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The Power of His Resurrection

from Care for God's Fruit-trees... by H. A. Ironside

"If ye then be risen with Christ, seek those things which are above, where Christ sitteth on the right hand of God." Col. 3:1.

H.A. IronsideFrom the moment that God, in grace, revealed His Son in Saul of Tarsus, transforming the persecuting Pharisee into the flaming apostle to the Gentiles, Paul's great and yearning desire was expressed in the words: "That I may know Him, and the power of His resurrection" (Phil. 3:10). I would ask you to consider this remarkable expression from three standpoints.

Power for Regeneration            

First, God is the God of resurrection. He works with what He brings, not with what He finds. The excellency of the power is in Him and not in us. He who created all things by Jesus Christ, so that the visible universe was brought into existence by the Word of His power alone, is the God who now works in a creation ruined by sin, demonstrating His omnipotent grace. The same power that raised the dead body of the Lord Jesus Christ from the grave is the power that quickens dead souls into newness of life.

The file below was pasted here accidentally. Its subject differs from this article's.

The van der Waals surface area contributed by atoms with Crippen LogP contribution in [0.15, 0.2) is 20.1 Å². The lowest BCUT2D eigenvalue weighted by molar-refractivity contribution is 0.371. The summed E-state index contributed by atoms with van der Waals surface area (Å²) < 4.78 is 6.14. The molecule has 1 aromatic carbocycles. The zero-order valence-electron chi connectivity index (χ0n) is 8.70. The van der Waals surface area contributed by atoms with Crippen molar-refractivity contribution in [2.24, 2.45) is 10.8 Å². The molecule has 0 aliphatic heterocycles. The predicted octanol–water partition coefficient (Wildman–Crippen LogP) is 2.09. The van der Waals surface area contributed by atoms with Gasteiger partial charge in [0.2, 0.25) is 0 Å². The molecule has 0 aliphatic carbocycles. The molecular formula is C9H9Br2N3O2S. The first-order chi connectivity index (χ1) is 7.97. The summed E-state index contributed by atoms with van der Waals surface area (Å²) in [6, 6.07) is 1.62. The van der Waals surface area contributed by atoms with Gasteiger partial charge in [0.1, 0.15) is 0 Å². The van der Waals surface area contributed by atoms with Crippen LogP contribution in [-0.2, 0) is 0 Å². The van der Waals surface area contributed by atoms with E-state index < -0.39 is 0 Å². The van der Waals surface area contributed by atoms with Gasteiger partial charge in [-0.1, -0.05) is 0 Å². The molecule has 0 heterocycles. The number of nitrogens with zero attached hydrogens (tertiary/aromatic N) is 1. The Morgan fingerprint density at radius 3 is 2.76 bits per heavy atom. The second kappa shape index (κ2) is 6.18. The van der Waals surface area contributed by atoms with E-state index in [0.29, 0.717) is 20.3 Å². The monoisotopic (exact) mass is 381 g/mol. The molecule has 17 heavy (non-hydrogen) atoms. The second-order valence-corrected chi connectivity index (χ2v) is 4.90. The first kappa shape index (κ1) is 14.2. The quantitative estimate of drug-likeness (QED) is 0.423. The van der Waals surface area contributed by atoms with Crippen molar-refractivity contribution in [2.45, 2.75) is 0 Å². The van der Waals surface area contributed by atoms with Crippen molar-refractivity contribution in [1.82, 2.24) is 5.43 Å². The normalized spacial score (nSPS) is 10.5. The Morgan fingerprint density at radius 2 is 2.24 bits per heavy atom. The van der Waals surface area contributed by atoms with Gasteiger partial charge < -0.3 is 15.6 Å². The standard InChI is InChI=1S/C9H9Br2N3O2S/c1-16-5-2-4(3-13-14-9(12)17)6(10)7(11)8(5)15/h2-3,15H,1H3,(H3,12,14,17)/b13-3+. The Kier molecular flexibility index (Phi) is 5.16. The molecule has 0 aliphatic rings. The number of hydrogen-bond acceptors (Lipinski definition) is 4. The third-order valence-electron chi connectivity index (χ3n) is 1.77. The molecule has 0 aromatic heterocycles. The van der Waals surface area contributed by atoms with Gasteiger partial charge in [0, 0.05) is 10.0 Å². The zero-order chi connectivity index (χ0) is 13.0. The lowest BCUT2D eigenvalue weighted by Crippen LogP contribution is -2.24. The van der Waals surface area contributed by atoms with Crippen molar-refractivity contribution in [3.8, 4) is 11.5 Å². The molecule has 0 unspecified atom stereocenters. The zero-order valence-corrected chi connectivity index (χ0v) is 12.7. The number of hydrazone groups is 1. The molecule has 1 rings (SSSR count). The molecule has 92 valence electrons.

In the resurrection of our Lord Jesus Christ every Person of the Godhead had a part. He was "raised up from the dead by the glory of the Father" (Rom. 6:4) He was "put to death in the flesh, but quickened by the Spirit" (1 Pet. 3:18), that is, the Holy Spirit. He Himself said: "Destroy this temple, and in three days I will raise it up" (John 2:19). And again: "I lay down My life, that I might take it again ... I have power to lay it down, and I have power to take it again" (John 10:17,18).

Likewise, in the regeneration of lost men, in the quickening of those who are dead in trespasses and in sins, the entire Godhead has a part. It was the Father who planned our salvation. It was the Son who died that we might be redeemed. It is the Holy Spirit who convicts and attracts the soul to Christ. Jesus said: "No man can come to Me, except the Father which hath sent Me draw him" (John 6:44), and, "All that the Father giveth Me shall come to Me" (John 6:37). But "it is the Spirit that quickeneth; the flesh profiteth nothing" (John 6:63). Our salvation is altogether of God. The same power that wrought in Christ to bring Him again from the dead is the power that is involved in the salvation of every individual. Through faith, he becomes a child of God.

Power for Service